Go to the Globe and Mail homepage

Jump to main navigationJump to main content

The barefoot Betty Crocker Add to ...

On a recent Sunday afternoon, viewers who tuned in to the Food Network for Ina Garten's half-hour cooking show, The Barefoot Contessa, may have noticed a curious juxtaposition had they sat through the commercial breaks.

Garten, as usual, was casually dressed and radiantly at ease in her East Hampton, New York, kitchen-cum-television set. She was whipping up a brunch of baked-brioche French toast, maple-glazed bacon, sautéed tomatoes and pomegranate fizz. But every 10 minutes or so, she was interrupted by a commercial break featuring a giddy little doughboy extolling the woo-hoo goodness of frozen crescent rolls and cinnamon buns.

Ina Garten, whose popular cookbooks and TV programs have transformed the art of home cooking and entertaining, may seem like the antithesis of poppin'-fresh convenience food, but like a 21st-century Betty Crocker, the Contessa has just launched her own line of "fast-food" products, and she was in Toronto last week to promote them.

Garten, a former policy analyst in the Jimmy Carter administration, made her pre-television foray into comestibles in 1978 when she made a 360-degree career change and purchased the Barefoot Contessa, a soup-to-nuts Westhampton Beach specialty food store named after the Humphrey Bogart film. And when it comes to home cooking, she understands the value of meals made with love, not muss and fuss.

Hence the success of her five cookbooks. Barefoot Contessa at Home, launched last October, has already sold 273,000 copies. Ever since 1999's The Barefoot Contessa Cookbook, Garten's recipes -- from turkey meatloaf to mixed berry pavlova -- have remained uncomplicated.

Now, she's determined to make life in the kitchen even simpler. Developed with her neighbour and business partner, Frank Newbold, and distributed by Stonewall Kitchen, a New England-based specialty food company, the Barefoot Contessa Pantry ranges from savoury products (creamy mustard vinaigrette) to sweet (blood-orange marmalade). Most popular, however, are her dessert baking mixes, which just launched at Indigo Books and Music.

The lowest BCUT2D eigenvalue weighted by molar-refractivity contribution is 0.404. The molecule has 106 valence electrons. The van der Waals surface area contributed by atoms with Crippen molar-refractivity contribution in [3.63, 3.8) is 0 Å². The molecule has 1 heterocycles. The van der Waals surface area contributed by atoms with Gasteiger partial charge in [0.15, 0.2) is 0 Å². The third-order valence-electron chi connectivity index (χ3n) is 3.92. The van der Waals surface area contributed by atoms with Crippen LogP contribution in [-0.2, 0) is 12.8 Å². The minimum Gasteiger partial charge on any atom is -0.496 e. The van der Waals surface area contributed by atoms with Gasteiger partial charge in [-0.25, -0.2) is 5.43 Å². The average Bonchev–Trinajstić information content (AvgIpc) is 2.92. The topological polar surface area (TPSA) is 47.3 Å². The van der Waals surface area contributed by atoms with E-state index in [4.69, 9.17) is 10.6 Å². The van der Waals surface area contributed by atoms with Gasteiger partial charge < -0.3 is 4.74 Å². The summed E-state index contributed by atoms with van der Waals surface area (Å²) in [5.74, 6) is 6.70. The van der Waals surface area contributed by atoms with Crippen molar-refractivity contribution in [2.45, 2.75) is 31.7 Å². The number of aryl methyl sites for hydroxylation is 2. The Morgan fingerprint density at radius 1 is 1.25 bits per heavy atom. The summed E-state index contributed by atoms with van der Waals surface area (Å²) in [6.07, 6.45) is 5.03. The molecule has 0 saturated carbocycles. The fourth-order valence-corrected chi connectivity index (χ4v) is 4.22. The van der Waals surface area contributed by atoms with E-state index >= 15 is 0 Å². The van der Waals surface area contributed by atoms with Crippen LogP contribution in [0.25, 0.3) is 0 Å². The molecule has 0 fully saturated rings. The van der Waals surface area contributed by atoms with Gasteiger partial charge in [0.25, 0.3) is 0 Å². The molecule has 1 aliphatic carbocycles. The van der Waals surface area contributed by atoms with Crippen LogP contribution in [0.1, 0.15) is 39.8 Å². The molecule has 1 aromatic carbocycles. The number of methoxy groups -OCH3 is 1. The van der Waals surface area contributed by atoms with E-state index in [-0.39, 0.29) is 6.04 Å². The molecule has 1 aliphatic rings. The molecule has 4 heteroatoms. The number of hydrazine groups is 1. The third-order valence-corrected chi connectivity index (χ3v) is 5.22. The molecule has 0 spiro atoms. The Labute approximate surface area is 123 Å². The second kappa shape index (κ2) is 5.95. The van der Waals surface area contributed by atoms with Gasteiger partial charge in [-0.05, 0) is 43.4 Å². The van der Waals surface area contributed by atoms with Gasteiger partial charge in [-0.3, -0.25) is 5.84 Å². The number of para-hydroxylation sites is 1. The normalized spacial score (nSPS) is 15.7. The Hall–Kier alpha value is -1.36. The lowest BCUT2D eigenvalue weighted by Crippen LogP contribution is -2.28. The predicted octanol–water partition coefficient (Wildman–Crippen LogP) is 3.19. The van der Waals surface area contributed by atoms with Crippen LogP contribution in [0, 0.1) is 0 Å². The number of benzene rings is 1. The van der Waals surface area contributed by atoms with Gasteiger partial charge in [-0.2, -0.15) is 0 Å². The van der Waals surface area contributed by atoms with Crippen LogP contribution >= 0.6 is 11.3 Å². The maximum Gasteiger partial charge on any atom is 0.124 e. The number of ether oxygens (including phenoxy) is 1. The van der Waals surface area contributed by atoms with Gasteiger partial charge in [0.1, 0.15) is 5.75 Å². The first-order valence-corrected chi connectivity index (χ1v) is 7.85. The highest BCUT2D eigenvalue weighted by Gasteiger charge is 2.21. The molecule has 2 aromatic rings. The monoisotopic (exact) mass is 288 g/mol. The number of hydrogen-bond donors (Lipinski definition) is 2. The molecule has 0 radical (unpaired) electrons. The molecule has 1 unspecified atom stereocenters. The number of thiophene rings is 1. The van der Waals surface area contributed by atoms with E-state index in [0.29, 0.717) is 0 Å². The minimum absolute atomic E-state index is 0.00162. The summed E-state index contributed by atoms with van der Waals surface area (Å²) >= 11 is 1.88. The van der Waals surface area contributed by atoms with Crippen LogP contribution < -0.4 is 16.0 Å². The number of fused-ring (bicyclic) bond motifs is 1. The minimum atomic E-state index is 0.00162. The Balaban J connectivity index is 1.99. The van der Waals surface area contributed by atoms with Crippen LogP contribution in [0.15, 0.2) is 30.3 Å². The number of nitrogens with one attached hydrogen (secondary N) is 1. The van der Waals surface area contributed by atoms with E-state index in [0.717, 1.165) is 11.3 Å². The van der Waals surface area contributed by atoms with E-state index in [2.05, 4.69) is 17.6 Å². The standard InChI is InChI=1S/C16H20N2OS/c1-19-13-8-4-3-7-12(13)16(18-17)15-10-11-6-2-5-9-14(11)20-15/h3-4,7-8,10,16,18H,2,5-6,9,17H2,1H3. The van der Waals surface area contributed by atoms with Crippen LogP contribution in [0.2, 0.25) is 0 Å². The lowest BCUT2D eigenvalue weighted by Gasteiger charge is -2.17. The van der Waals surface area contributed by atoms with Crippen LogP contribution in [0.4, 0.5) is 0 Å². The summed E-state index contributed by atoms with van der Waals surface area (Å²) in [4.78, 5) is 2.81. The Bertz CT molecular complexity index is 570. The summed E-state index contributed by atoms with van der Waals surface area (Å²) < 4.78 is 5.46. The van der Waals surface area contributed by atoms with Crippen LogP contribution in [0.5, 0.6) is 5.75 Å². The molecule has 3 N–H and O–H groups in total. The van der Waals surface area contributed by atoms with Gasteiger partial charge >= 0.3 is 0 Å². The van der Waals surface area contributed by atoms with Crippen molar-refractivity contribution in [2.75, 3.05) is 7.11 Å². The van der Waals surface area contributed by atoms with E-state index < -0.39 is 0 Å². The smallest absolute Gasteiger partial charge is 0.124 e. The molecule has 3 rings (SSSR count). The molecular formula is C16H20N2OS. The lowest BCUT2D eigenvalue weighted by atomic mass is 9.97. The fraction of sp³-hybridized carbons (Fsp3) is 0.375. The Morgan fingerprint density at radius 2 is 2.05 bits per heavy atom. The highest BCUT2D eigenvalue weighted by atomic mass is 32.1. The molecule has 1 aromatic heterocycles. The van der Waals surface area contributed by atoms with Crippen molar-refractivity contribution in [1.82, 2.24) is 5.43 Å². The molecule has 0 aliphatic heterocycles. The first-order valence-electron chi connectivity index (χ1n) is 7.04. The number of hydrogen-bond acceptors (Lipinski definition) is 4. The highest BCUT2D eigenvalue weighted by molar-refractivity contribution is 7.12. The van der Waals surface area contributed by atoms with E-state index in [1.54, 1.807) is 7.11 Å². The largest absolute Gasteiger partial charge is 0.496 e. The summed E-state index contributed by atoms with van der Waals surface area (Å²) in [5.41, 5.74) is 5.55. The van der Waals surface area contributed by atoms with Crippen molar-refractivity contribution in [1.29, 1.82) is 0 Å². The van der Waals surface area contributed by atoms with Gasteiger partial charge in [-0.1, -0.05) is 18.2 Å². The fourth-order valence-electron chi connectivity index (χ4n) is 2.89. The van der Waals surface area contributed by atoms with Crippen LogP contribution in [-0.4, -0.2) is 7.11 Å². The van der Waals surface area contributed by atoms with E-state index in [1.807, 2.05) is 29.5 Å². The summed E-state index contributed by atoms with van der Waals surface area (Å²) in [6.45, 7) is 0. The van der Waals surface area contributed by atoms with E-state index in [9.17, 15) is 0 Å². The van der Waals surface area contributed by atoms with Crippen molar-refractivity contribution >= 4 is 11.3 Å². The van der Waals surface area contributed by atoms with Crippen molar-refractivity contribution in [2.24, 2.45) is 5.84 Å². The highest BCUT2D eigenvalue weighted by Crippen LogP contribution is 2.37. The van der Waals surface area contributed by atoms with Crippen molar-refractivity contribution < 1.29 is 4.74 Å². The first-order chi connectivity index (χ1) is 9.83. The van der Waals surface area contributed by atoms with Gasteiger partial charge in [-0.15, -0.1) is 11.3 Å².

More than 800 people turned out to greet Garten and Newbold last week at the bookstore chain's Manulife Centre location in Toronto to share nibbles of cookies and cupcakes prepared by Eatertainment, whose catering kitchen is upstairs.

"She's a natural," gushed Garten fan Mariane Lopreski. "She doesn't fuss about things and she's not snooty."

"I love her casual way and her beautiful garden. It's the whole lifestyle," echoed Ethelrose Coombs-Doeber.

As Garten pointed out after the crowd had dispersed, "It's not that I'm making something for them; I've actually showed them food that they can make for themselves."

But it's more than that. She's one of the few (untrained) television chefs who can go heavy on the superlatives -- "Gorgeous! Amazing! Wow!" -- without sounding saccharine. Her ability to communicate deliciousness is believable.

Garten ascribes her success to an insight that Alice Waters (of the famed Chez Panisse in California) once made about herself. "I'm not that good a cook; I'm a good taster."

Newbold stressed that every product in the line has been tested against Garten's made-from-scratch recipes. "We want to make products that Ina is proud of. If we can't get the flavour of something, we'll stop rather than compromise."

Indeed, her Outrageous Brownies live up to their name; 50,000 boxes sold in the fourth quarter of last year alone according to Stonewall Kitchen. So does their price: At $15.99 a box, which makes nine regular-sized squares, they'd bring rather low profit margins at a bake sale (most conventional mixes cost less than $4).

But the difference, Garten says, is not just the quality of ingredients, it's but the fact that she puts greater onus on the home-chef. The brownies, for instance, are a two-stage process that requires adding a stick of butter to semi-sweet chocolate chunks before combining with the dry mixture and two eggs. The lemon angel food cake (not available at Indigo) calls for the zest of a fresh lemon to prevent that simulated "Pledge" flavour.

"I think it's more respectful to the cook," Garten said. "Just adding water doesn't feel like cooking."

And on a lazy weekend, when being a slave to the kitchen seems cruel, and yet watching the Food Network makes you hungry, Garten's mixes are a mouthwatering middle ground.

"You get the sense of making something fresh. These mixes are full of such rich smells, a family feels like you're cooking for them," says Newbold, who revealed that a decadent peanut butter brownie mix may arrive as early as this summer.

And that's something to woo-hoo about.

Or as Newbold described his own reaction: "You fall to your knees and weep, and then you get back up and eat another one."

 

In the know

Most popular videos »

Highlights

More from The Globe and Mail

Most popular